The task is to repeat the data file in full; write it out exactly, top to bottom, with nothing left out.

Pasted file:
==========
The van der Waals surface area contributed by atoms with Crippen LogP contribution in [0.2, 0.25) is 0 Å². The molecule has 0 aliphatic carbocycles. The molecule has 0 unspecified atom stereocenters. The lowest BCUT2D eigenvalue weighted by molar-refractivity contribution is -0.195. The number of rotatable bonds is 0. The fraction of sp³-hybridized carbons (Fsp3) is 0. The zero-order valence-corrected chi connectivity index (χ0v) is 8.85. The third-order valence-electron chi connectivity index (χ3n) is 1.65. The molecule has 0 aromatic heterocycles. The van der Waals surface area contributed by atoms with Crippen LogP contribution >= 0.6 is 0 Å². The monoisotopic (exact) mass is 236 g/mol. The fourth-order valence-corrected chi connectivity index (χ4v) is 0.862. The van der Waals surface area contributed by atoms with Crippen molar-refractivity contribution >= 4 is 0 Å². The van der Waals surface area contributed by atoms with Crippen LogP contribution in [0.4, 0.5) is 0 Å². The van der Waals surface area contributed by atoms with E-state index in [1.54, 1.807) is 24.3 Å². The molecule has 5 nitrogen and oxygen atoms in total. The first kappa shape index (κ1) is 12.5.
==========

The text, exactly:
The van der Waals surface area contributed by atoms with Crippen LogP contribution in [0.2, 0.25) is 0 Å². The molecule has 0 aliphatic carbocycles. The molecule has 0 unspecified atom stereocenters. The lowest BCUT2D eigenvalue weighted by molar-refractivity contribution is -0.195. The number of rotatable bonds is 0. The fraction of sp³-hybridized carbons (Fsp3) is 0. The zero-order valence-corrected chi connectivity index (χ0v) is 8.85. The third-order valence-electron chi connectivity index (χ3n) is 1.65. The molecule has 0 aromatic heterocycles. The van der Waals surface area contributed by atoms with Crippen LogP contribution >= 0.6 is 0 Å². The monoisotopic (exact) mass is 236 g/mol. The fourth-order valence-corrected chi connectivity index (χ4v) is 0.862. The van der Waals surface area contributed by atoms with Crippen molar-refractivity contribution >= 4 is 0 Å². The van der Waals surface area contributed by atoms with Crippen LogP contribution in [0.4, 0.5) is 0 Å². The van der Waals surface area contributed by atoms with E-state index in [1.54, 1.807) is 24.3 Å². The molecule has 5 nitrogen and oxygen atoms in total. The first kappa shape index (κ1) is 12.5.